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hprofprofiler was first introduced in JDK 1.2 (Java2), and was rather unreliable until JDK 1.3. Older JDKs supported a different profiling option, invoked as
java -prof. The newer (JDK 1.2, 1.3, 1.4) still have backwards-compatible support for
java -prof. In general,
hprofis a more flexible and better option than
java -prof, however there are a few instances when it is still useful:
hprofthat prevents you from getting any useful profile data, you may be able to use
For more information on
java -prof, see the prophIt -prof page.
dashprof Ant task makes it easy to profile any Java program using the standard Ant
java -prof, the first thing you should do is define a
javaAnt task in your Ant build file. Next, define the
taskdefin your build file according to the following example:
<taskdef name="dashprof" classname="net.sf.antprof.DashProf" classpath="/path/to/antprof.jar" />Next, wrap a
dashproftask around the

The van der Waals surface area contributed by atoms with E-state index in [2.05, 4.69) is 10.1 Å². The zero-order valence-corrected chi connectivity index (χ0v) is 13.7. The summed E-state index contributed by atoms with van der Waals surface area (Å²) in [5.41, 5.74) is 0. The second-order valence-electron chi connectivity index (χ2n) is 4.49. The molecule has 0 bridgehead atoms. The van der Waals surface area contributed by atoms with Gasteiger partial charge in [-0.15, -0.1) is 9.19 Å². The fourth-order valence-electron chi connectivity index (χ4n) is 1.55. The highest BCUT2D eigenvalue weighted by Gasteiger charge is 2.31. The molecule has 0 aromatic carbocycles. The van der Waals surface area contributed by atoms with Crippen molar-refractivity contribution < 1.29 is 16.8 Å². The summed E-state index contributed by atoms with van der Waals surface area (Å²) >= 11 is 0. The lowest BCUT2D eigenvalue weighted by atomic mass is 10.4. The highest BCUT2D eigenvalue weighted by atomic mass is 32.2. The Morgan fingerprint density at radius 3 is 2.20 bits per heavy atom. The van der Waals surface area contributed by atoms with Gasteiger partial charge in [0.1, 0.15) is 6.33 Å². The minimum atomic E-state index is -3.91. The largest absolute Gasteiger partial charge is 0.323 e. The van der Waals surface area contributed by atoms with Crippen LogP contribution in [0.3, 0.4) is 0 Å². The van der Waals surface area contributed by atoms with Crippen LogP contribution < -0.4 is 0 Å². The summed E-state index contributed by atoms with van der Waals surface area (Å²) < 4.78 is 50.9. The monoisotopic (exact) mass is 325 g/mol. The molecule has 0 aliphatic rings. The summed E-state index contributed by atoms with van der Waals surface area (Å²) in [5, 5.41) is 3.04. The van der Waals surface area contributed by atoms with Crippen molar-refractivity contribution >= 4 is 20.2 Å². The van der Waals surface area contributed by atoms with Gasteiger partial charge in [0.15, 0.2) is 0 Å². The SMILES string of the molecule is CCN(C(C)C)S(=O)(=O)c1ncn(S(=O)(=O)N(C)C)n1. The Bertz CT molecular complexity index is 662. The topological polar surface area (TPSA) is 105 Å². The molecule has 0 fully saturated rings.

<target name="profile"> <dashprof> <java classpathref="class.path" classname="your.Application" /> </dashprof> </target>Finally, generate the profile data file by running:
ant.bat profileThis command gathers CPU profile information and dumps it to the file java.prof when the Java VM exits. You can then load this profile into prophIt, or inspect it in a text editor.
Note : No task attributes are required.
|hotspot||If you are using the JDK 1.1 or JDK 1.2, AntProf automatically turns off the JIT compiler (including the HotSpot interpreter). If you are having trouble with dashprof in a newer version of Java, you can manually specify
dashproftask always sets the
javatask attribute fork="yes", because the profiler library is only loaded by the JVM when a new JVM is started